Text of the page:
--> Skip to main content

Impurity Attached To Birth In Hinduism

In Hinduism, impurity attached to birth lasts for any number of days up to ten; people do not take the milk of a cow for ten nights when a calf is born. Abortion in the first four months of pregnancy is called srava, abortion in the fifth or the sixth month is called pata and from the seventh month of pregnancy onwards it is called prasuti or prasava. When there is srava, the mother incurs impurity for three days, and in the case of pata the mother has to observe impurity for as many days as would correspond to the months of pregnancy. The impurity consists in the mother being ‘untouchable’. The father alone has to bathe when there is srava, but when there is pata the father and the relatives (sapindas) are rendered impure for three days.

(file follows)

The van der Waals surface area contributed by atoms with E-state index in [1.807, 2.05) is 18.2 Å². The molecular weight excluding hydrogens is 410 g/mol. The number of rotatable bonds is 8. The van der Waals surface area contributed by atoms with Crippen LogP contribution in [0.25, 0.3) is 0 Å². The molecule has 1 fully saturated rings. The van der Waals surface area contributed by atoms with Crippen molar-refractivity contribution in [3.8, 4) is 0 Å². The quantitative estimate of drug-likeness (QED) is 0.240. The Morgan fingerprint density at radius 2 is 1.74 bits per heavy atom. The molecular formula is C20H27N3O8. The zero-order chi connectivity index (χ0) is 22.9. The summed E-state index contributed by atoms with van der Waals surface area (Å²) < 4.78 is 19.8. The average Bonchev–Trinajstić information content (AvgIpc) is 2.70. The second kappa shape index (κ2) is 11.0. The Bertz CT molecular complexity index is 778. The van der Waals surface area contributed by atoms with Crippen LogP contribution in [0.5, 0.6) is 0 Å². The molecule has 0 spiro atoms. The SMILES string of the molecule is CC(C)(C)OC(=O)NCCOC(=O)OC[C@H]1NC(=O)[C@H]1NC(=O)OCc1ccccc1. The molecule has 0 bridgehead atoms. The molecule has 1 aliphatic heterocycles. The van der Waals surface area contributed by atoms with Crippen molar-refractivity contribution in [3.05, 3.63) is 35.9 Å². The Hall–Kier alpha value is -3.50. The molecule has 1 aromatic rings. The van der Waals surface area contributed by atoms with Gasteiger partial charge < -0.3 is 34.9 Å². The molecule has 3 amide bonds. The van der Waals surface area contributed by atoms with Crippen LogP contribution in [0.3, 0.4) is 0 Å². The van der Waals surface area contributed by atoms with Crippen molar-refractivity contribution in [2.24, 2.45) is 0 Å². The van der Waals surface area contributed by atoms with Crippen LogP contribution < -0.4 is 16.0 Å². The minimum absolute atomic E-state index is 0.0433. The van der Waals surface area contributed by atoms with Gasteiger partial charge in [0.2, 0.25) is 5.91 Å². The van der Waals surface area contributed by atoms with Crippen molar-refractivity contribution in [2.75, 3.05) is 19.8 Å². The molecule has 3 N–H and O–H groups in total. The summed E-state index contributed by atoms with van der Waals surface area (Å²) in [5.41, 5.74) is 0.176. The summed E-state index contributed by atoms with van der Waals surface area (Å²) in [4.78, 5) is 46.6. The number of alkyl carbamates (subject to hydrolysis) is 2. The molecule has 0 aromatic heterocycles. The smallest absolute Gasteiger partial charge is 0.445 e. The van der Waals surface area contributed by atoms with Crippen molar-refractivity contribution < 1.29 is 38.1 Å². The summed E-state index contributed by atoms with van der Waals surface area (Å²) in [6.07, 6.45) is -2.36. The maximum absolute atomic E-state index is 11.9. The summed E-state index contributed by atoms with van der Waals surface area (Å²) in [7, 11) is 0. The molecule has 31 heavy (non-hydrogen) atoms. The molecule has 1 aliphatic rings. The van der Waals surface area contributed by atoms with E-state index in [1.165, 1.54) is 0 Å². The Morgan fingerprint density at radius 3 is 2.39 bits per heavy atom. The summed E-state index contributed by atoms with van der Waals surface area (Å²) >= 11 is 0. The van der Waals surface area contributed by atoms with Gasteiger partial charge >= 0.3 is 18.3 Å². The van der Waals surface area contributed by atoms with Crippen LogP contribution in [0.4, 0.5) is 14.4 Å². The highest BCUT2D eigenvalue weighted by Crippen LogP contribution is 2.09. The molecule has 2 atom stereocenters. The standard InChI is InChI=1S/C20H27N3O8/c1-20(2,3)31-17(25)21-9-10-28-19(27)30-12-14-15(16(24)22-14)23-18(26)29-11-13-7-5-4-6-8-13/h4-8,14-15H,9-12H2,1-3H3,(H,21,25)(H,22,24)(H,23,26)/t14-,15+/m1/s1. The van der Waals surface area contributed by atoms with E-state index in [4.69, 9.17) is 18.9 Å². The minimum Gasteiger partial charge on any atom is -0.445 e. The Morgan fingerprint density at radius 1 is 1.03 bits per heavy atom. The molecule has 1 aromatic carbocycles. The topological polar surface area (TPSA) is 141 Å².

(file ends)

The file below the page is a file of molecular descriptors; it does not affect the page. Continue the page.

But when the fetus comes out dead in any month from the seventh or the child is still-born, then the impurity is for ten days for both parents and three days for close relatives (samanodakas) and one day for sagotras. The mother is untouchable for ten days on birth or abortion in the seventh, eighth or the ninth month, but when the father and sapinda relatives take bath after delivery, they are not ‘untouchable’.

Although a woman becomes ‘touchable’ in ten days after delivery, she is not fit to take part in religious rites for twenty days after she becomes ‘touchable’.

If a woman has her confinement at her father’s or brother’s house, then her parents and her brothers staying with the father have to observe asaucha for one day, but if a woman delivers a child at her husband’s house then neither her father nor her brother is subject to asaucha.

These rules are no longer followed by the Hindu community.